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Narcotics Anonymous in Costa Rica

The NA program is a way of life which is based in the Twelve Steps.
The steps offer members an avenue for growth and change to maintain their recovery.
We learn how to apply these steps to our lives by reading NA literature and going to meetings.

This page is meant to give you as much information on narcotics anonymous in Costa Rica. If you are visiting Costa Rica on vacation or relocating here, we can help you get acquainted with local meetings in your area.

English speaking Narcotic Anonymous meetings in Costa Rica vary in size – some groups only have three or four members, while others have upwards of 100 members.  If you need any help at all, please feel free to contact us today at 1-800-708-3656 or locally at 4033.7830.

A few of the groups welcome members from other Twelve Step Programs but all NA meetings focus on the NA Program of Recovery. If by any chance you get to a meeting on time, and no one is there yet, just relax and wait a few moments; someone will surely appear. If you find yourself in a crisis where a drugs sound like a good idea, please do not hesitate to call us directly. Your sobriety matters to us. In the meantime, enjoy your time here, and remember “Easy Does It!” Especially in Costa Rica!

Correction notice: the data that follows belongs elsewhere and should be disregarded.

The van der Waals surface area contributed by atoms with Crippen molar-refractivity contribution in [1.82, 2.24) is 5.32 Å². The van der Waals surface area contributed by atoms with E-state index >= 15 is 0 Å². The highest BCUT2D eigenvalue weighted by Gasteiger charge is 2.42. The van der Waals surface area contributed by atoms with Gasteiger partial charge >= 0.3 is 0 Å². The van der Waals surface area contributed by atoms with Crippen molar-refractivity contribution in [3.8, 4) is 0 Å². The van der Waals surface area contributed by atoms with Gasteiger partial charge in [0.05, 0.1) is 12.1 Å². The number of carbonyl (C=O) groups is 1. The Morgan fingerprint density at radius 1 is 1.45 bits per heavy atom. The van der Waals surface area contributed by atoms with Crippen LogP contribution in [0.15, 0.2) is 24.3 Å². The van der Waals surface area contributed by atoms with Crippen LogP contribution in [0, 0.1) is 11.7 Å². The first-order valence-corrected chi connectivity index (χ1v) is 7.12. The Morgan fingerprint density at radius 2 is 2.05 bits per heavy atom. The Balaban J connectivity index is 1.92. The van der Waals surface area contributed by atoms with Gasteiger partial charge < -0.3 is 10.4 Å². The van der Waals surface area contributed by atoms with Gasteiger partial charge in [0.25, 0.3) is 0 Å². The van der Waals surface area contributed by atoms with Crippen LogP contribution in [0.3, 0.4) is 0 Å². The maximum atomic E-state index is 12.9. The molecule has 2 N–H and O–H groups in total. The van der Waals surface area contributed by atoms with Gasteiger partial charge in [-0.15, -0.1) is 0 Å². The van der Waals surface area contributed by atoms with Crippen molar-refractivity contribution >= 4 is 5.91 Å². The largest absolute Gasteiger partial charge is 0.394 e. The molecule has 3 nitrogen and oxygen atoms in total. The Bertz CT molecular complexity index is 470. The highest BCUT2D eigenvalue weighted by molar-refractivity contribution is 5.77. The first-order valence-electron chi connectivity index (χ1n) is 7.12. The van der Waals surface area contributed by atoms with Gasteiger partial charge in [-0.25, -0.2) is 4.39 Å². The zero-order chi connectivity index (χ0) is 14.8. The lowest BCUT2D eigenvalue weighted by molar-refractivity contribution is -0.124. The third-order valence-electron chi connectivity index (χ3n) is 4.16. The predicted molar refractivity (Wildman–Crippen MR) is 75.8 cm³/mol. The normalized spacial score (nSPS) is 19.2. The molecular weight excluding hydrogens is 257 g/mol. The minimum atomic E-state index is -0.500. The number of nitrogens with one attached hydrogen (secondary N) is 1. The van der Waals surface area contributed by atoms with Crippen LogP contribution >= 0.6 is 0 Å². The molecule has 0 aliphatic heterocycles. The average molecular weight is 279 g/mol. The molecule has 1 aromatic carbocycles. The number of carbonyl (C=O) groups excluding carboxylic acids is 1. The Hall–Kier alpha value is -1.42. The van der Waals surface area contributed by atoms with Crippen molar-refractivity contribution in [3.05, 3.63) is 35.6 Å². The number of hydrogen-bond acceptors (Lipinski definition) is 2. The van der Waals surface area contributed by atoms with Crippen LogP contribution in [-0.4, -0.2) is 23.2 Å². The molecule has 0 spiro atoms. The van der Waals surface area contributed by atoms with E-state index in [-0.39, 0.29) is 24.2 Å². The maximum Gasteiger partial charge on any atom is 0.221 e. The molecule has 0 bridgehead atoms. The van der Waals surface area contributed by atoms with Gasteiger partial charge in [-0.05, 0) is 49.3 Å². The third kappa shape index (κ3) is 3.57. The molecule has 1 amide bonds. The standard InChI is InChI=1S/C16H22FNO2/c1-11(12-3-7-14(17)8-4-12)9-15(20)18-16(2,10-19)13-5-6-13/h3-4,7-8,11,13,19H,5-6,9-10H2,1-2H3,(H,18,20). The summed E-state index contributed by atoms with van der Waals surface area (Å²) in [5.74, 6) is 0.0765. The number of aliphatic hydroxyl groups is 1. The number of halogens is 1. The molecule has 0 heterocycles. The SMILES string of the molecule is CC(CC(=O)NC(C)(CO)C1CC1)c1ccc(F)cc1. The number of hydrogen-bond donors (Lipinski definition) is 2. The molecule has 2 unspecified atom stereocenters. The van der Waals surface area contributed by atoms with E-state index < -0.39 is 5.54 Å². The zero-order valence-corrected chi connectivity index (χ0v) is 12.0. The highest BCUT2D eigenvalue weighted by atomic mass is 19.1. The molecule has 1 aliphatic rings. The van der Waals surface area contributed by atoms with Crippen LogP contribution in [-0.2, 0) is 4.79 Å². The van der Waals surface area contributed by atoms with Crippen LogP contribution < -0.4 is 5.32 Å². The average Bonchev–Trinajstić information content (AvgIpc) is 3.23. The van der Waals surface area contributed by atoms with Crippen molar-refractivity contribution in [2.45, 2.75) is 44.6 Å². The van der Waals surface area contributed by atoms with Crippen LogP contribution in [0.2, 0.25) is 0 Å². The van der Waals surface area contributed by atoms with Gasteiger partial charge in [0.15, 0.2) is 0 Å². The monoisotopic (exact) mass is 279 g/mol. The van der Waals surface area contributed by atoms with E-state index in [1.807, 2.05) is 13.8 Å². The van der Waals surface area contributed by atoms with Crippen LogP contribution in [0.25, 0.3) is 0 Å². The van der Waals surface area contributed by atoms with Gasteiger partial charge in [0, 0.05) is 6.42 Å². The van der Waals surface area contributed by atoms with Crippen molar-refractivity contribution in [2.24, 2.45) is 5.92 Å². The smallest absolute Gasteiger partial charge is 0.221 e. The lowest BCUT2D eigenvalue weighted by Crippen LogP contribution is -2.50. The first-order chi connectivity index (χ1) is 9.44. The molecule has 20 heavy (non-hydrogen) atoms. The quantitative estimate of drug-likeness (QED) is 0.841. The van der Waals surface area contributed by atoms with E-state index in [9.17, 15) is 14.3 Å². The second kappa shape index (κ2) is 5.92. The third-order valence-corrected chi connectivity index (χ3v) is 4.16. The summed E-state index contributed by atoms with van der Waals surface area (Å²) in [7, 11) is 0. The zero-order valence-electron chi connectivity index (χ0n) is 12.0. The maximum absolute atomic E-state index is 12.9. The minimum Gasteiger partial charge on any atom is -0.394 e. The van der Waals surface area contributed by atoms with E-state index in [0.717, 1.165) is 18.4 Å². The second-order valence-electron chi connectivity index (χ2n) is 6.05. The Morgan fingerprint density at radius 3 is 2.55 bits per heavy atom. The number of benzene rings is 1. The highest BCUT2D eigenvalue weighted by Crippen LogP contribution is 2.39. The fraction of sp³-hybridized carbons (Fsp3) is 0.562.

The Twelve Steps & Twelve Traditions of Narcotics Anonymous

Basic Text, Sixth Edition

First published in 1983, NA’s primary book was revised in 2009 to incorporate new personal stories in the Sixth Edition. “Our Program” contains ten chapters explaining the NA Fellowship and our program of recovery. “Our Members Share” includes personal stories from NA members worldwide.

The 12 Steps of Narcotics Anonymous

If you want what we have to offer, and are willing to make the effort to get it, then you are ready to take certain steps. These are the principles that made our recovery possible.